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Arts & Culture

Women’s Handicraft Expo Opens in Kabul

One stall at the expo is showcasing about 300 different items that are handmade by women in Bamiyan.

On the eve of Eid-ul-Fitr, a two day exhibition of women’s handcrafts opened in Afghanistan’s capital Kabul where dozens of Afghan women are showcasing their work including dresses, shoes and jewelry.

One stall alone is showcasing 300 different items from women in Bamiyan.

Women who have participated at such events in the past have said that so far they have exhibited their products in several countries including Tajikistan and India.

Zahra Kazmi is an Afghan woman who is an expert in the field of handicrafts. She settled in Bamiyan province fourteen years ago and has provided job opportunities to at least three hundred women.

Kazmi was trained in Turkey where she learned business management and started her business with only 18,000 Pakistani rupees.

“I have trained them (the women) and taught them how to make goods, I take them the material and they use it; the majority of them are illiterate women, but they have become self-reliant through their work and they are very happy,” said Kazmi.

Also on display at the expo are handcrafts made by schoolgirls.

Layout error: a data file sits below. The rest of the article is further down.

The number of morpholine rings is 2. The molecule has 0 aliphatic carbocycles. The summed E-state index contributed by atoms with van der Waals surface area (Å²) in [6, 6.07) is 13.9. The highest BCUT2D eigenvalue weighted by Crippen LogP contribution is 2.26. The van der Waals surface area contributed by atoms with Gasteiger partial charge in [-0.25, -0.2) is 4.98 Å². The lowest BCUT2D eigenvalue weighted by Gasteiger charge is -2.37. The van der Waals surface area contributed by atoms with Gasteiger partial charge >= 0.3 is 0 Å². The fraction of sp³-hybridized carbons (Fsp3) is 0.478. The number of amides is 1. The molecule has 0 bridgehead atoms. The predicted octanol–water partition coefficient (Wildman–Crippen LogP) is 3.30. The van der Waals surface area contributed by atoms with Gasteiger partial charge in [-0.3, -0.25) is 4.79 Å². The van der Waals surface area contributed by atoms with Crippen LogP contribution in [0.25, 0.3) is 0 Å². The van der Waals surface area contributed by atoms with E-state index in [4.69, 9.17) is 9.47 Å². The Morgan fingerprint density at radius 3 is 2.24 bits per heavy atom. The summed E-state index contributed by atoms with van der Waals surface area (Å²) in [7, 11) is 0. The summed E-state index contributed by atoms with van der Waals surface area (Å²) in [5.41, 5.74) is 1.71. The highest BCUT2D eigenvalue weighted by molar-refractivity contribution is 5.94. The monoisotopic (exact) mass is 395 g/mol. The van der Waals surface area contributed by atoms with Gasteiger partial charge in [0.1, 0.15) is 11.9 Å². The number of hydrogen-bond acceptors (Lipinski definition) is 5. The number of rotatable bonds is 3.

Arts & Culture

Women’s Handicraft Expo Opens in Kabul

One stall at the expo is showcasing about 300 different items that are handmade by women in Bamiyan.

Thumbnail

On the eve of Eid-ul-Fitr, a two day exhibition of women’s handcrafts opened in Afghanistan’s capital Kabul where dozens of Afghan women are showcasing their work including dresses, shoes and jewelry.

One stall alone is showcasing 300 different items from women in Bamiyan.

Women who have participated at such events in the past have said that so far they have exhibited their products in several countries including Tajikistan and India.

Zahra Kazmi is an Afghan woman who is an expert in the field of handicrafts. She settled in Bamiyan province fourteen years ago and has provided job opportunities to at least three hundred women.

Kazmi was trained in Turkey where she learned business management and started her business with only 18,000 Pakistani rupees.

“I have trained them (the women) and taught them how to make goods, I take them the material and they use it; the majority of them are illiterate women, but they have become self-reliant through their work and they are very happy,” said Kazmi.

Also on display at the expo are handcrafts made by schoolgirls.

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